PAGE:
Obesity, especially in type 2 diabetes, is associated with the accumulation of triglyceride in muscle as well as in the liver. These are thought to cause insulin resistance and diabetic metabolic complications. Sub-analysis of the DCCT showed that in the intensive treatment group, higher weight gain correlated with a higher waist to hip ratio as well as higher LDL and lower HDL levels similar to what is seen in the metabolic syndrome. An association between weight gain due to intensive insulin therapy in type 1 diabetes and the risk of coronary artery disease has yet to be determined. However, the DCCT showed some reduction in cardiovascular risk factors among the intensive treatment group as well as reduction in cardiovascular events. The DCCT did not evaluate cardiovascular risk based on degree of obesity within the intensive insulin treatment group.

The DCCT has shown that the intensive insulin therapy group maintained a higher stimulated C-peptide level than the conventional group. Preserving β cell function, even modest levels of activity can be advantage in preventing hypoglycemic episodes and also reducing the incidence of retinopathy and nephropathy. No study to date has been designed to analyze the effect of pramlintide treatment on the preservation of β cell function in newly diagnosed type 1 diabetic subjects.

This pilot study will evaluate the effect of pramlintide on the prevention of weight gain and its effects on beta cell function among early onset type 1 diabetes patients. Early onset is defined as those who are diagnosed with type 1 diabetes six to twelve months prior to entry in this study.


Ages Eligible for Study:   12 Years to 70 Years   (Child, Adult, Senior)
Sexes Eligible for Study:   All
Accepts Healthy Volunteers:   No

Inclusion Criteria:

  • 12 to 40 years old
  • Type 1 diabetes
  • Fasting C-peptide ≤ 1.0 ng/ml
  • Early diagnosed type 1 diabetes. (<6 months since diagnosis of type 1 diabetes.)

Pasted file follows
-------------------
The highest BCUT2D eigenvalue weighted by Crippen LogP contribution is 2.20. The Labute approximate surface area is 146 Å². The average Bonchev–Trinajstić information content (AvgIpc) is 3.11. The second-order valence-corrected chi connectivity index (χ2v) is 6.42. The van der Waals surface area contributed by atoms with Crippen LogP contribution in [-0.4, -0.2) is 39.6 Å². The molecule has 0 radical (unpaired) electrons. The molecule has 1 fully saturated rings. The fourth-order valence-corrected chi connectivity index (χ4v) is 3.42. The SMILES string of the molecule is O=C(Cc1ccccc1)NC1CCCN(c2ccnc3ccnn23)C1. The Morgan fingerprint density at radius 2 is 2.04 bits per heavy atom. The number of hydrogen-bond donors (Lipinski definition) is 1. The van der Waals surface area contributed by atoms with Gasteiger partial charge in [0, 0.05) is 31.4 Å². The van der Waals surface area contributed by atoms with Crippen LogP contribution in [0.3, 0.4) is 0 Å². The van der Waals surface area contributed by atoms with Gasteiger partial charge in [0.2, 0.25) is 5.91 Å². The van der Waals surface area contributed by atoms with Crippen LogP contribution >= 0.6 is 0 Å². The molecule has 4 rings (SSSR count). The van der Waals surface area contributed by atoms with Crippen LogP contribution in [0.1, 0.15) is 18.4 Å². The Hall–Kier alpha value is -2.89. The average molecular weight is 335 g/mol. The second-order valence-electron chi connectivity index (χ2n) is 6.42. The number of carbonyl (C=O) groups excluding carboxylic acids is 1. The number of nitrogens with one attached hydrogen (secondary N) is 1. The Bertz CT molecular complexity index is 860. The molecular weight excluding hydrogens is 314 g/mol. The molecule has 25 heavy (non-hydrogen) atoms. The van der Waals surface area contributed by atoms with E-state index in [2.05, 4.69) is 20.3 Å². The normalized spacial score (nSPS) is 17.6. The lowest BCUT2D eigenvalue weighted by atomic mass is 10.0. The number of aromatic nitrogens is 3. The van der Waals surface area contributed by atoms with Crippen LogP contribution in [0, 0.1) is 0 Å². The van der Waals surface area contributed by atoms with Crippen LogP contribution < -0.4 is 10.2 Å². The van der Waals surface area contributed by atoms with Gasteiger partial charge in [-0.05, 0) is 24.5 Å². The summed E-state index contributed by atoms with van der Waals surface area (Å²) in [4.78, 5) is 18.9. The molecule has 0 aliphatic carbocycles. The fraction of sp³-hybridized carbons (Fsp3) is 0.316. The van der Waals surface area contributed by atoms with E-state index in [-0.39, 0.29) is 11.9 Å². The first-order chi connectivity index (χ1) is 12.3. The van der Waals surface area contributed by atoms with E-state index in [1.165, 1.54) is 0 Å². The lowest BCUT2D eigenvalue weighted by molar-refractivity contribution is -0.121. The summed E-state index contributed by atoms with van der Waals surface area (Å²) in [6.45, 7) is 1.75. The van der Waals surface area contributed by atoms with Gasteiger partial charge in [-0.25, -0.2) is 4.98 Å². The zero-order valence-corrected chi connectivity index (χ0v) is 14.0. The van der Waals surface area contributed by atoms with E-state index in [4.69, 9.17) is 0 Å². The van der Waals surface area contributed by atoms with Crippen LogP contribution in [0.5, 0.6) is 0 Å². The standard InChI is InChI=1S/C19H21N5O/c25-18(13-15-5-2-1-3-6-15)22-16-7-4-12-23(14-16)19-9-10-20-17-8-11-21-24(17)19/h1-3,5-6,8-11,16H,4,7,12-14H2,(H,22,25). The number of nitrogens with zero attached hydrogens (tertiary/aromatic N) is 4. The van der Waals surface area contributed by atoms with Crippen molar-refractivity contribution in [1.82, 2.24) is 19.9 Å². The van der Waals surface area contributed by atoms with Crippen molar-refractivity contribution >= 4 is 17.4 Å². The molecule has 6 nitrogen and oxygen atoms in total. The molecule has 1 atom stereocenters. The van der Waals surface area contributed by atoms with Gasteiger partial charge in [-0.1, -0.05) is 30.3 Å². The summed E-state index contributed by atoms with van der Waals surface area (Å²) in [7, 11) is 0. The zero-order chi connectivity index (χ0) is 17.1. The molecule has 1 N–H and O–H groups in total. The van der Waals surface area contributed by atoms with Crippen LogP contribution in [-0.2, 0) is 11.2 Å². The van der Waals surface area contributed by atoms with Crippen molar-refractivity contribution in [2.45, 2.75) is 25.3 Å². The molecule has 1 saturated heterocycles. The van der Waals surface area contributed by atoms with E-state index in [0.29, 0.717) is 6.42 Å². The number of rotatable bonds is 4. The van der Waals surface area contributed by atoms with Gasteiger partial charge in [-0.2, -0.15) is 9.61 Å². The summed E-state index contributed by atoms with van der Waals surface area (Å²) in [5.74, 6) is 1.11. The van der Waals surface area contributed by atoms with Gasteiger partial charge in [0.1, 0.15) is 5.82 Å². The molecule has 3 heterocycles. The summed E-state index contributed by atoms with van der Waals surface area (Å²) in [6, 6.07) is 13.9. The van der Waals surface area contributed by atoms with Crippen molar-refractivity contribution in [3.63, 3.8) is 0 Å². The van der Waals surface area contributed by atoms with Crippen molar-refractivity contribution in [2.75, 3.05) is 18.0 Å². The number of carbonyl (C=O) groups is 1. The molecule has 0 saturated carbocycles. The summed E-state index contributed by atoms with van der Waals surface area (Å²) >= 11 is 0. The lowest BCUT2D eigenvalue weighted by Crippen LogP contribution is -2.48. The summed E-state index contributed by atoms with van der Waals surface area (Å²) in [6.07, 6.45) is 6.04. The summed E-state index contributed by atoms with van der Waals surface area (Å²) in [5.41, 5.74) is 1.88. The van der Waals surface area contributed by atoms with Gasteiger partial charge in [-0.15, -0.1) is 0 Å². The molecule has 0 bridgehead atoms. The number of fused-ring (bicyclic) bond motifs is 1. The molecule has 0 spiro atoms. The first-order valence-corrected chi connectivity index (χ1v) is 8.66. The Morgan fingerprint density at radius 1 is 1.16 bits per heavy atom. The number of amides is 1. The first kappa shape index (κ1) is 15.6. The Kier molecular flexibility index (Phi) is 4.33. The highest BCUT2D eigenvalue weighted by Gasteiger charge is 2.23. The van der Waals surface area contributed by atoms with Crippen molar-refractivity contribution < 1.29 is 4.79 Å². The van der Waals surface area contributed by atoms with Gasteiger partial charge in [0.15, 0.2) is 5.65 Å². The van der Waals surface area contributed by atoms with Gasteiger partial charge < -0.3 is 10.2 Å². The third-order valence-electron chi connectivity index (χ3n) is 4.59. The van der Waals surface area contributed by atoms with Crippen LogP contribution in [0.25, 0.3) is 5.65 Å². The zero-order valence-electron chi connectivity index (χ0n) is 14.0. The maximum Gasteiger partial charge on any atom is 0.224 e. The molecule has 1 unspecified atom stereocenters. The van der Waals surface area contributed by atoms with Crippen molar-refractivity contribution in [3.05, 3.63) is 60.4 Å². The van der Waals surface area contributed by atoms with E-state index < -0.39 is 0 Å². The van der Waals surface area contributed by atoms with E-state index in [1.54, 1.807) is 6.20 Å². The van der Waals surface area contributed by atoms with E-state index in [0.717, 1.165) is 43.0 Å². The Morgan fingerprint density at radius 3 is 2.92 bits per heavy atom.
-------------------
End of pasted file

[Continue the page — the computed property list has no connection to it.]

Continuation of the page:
• HbA1c greater than 7.0 %
  • Male, or If female, is nonlactating and has a negative pregnancy test (human chorionic gonadotropin, beta subunit [βhCG]) at Visit 1 (screening).

Exclusion Criteria:

  • Has a clinically significant medical condition that could potentially affect study participation and/or personal well-being, as judged by the investigator, including but not limited to the following conditions:

    • Hepatic disease
    • Gastrointestinal disease
    • Haematologic disorder
    • Cardiovascular disorder
    • Organ transplantation
    • Hemochromatosis
    • HIV, HBV, or HCV infection
  • Abuses drugs or alcohol or has a history of abuse
  • Eating disorder
  • Has donated blood within 60 days
  • Has had major surgery or a blood transfusion within 2 months
  • Usage of medications that affect weight changes
  • Use of medications that affect gastrointestinal motility
  • Usage of medications that affect glucose/insulin metabolism
  • Received any study medication or has participated in any type of clinical trial within 30 days prior to screening.
  • Has known allergies or hypersensitivity to any component of study treatment.
  Contacts and Locations
Choosing to participate in a study is an important personal decision. Talk with your doctor and family members or friends about deciding to join a study. To learn more about this study, you or your doctor may contact the study research staff using the Contacts provided below. For general information, see Learn About Clinical Studies.

Please refer to this study by its identifier: NCT00505882

United States, Texas
UT Southwestern at Dallas
Dallas, Texas, United States, 75390
Sponsors and Collaborators
University of Texas Southwestern Medical Center
Principal Investigator: Philip Raskin, M.D. UT Southwestern at Dallas
  More Information Identifier: NCT00505882     History of Changes
Other Study ID Numbers: 032007-054
Study First Received: July 24, 2007
Last Updated: May 8, 2009

Keywords provided by University of Texas Southwestern Medical Center:
Type 1 diabetes
Weight gain
Intensive insulin therapy
Beta cell

Additional relevant MeSH terms:
Diabetes Mellitus
Diabetes Mellitus, Type 1
Weight Gain
Glucose Metabolism Disorders
Metabolic Diseases
Endocrine System Diseases
Autoimmune Diseases
Immune System Diseases
Body Weight Changes
Body Weight
Signs and Symptoms
Islet Amyloid Polypeptide
Hypoglycemic Agents
Physiological Effects of Drugs
Appetite Depressants
Anti-Obesity Agents
Amylin Receptor Agonists
Molecular Mechanisms of Pharmacological Action processed this record on June 21, 2017